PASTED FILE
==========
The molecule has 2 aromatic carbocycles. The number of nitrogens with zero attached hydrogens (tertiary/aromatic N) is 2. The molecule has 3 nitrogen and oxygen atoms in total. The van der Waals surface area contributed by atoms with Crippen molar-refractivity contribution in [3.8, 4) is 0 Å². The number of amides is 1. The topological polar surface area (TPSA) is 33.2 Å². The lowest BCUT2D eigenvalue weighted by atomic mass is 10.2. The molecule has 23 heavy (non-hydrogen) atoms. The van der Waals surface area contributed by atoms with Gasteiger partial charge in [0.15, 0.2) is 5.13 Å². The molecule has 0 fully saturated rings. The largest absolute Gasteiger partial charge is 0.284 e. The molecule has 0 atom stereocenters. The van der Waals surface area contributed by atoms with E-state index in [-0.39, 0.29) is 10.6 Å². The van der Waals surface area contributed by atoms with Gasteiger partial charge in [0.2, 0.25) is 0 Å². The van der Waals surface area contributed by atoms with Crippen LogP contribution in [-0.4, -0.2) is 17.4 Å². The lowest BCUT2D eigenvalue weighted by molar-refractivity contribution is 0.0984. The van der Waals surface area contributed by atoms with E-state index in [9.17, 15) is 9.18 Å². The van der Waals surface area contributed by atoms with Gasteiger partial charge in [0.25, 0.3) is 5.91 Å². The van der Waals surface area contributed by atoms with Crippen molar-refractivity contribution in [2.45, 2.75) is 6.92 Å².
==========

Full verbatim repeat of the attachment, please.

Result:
The molecule has 2 aromatic carbocycles. The number of nitrogens with zero attached hydrogens (tertiary/aromatic N) is 2. The molecule has 3 nitrogen and oxygen atoms in total. The van der Waals surface area contributed by atoms with Crippen molar-refractivity contribution in [3.8, 4) is 0 Å². The number of amides is 1. The topological polar surface area (TPSA) is 33.2 Å². The lowest BCUT2D eigenvalue weighted by atomic mass is 10.2. The molecule has 23 heavy (non-hydrogen) atoms. The van der Waals surface area contributed by atoms with Gasteiger partial charge in [0.15, 0.2) is 5.13 Å². The molecule has 0 fully saturated rings. The largest absolute Gasteiger partial charge is 0.284 e. The molecule has 0 atom stereocenters. The van der Waals surface area contributed by atoms with E-state index in [-0.39, 0.29) is 10.6 Å². The van der Waals surface area contributed by atoms with Gasteiger partial charge in [0.2, 0.25) is 0 Å². The van der Waals surface area contributed by atoms with Crippen LogP contribution in [-0.4, -0.2) is 17.4 Å². The lowest BCUT2D eigenvalue weighted by molar-refractivity contribution is 0.0984. The van der Waals surface area contributed by atoms with E-state index in [9.17, 15) is 9.18 Å². The van der Waals surface area contributed by atoms with Gasteiger partial charge in [0.25, 0.3) is 5.91 Å². The van der Waals surface area contributed by atoms with Crippen molar-refractivity contribution in [2.45, 2.75) is 6.92 Å².